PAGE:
Science! It’s just like TV only slower (Drillavision)
Jeff Lieberman and Matt Kearney’s scientific qualifications seem to be that they know how to point cameras
at things and apparently that’s enough to get a Discovery Channel series.
Your high school teacher probably told you more than once, ‘Science is all around you’, you just don’t always get to see it. That is exactly the premise behind ‘Time Warp’ on The Discovery Channel, they show you what happens in everyday scientific reactions by slowing it waaaay down, about 5000 frames per second, which is way slower than the average 24-30 fps you usually see on TV, so 5000 is highly detailed and played back at normal speed it allows you to see what really occurs, because most of it happens in less than a blink of an eye. Admittedly sometimes what they show is more physics than anything but even when it’s only physics it’s still very fascinating and the science is even better. Why do Mentos and Coke explode? Nucleation, the Mentos have tiny tiny pits in it which attract the bubbles of the carbonation in the soda in rapid form, then as the acid eats away the Mentos it forms more pits which attract more bubbles and they tell two friends, then they tell two friends and the bubbles expansion happens so fast they “explode” out of anywhere they can, which creates your Mentos geyser.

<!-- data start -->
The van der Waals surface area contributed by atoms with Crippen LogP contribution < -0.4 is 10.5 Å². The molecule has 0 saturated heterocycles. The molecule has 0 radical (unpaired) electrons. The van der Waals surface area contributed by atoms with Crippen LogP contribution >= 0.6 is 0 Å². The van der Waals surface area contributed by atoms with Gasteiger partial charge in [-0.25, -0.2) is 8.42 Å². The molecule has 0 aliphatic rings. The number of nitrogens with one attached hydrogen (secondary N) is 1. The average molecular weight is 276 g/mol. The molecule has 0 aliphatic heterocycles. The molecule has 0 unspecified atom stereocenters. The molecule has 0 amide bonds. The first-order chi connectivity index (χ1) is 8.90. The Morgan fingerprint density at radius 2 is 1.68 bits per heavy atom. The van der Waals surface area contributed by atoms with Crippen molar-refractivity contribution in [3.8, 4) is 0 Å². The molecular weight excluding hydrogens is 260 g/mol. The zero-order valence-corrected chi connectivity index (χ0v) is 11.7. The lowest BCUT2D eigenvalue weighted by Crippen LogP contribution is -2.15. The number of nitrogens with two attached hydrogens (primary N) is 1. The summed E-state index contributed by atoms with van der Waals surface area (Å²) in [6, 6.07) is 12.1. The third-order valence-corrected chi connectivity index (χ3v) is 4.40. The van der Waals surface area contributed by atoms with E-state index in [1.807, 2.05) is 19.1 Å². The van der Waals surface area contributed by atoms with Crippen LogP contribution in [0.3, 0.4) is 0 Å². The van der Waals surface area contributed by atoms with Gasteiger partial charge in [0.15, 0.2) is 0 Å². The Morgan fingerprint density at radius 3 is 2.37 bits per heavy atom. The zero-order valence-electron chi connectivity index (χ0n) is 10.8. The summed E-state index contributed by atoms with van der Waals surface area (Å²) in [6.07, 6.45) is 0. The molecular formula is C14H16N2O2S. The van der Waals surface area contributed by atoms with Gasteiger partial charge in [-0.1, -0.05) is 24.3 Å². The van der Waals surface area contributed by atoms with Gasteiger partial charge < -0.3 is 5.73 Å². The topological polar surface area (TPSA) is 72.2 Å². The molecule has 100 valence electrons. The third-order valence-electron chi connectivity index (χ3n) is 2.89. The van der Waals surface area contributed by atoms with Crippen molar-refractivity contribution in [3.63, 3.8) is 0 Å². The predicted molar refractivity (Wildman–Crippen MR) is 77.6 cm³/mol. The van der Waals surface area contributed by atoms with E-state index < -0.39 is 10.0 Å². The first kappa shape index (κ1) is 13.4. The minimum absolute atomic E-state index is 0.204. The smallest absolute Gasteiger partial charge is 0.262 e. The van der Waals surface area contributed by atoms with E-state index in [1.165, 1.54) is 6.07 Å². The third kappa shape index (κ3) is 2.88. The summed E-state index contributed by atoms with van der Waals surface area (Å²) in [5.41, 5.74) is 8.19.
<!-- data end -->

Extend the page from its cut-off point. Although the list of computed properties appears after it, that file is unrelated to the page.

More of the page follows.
Why does dry ice make that spooky bubbling effect in water? Sublimation, it goes directly from solid to gas completely skipping liquid form, thus bubbling directly from the bottom of the bowl to the smoke at the top. Boring explanations right, but if I showed it to you at say 5000 frames per second played back at normal speed, it’s a fascinating thing to see and understand, and it’s even better in HD (which it is on DiscoveryHD). The physics is good too. It’ll show you how that tablecloth trick displays Newton’s 3rd law. Even better, have you ever really seen a a perfect skater 360 kick flip? How the skater kicks the board to force the energy transfer which propels it into the ground which immediately forces it back up and around all the while the skater jumps in the air and while he’s up there, you know, he’s prepping to land perfectly even and immediately transfer all that motion into a smooth ride out. The difficulty is tremendous and the visual is art, no science, no art, no physics, no it’s all that and it’s beautiful and the show is pure Drillavision, cause I loves it. MMM, science. “May I ‘ave sum ‘ore please!”
Even More Fire! That’s Hot!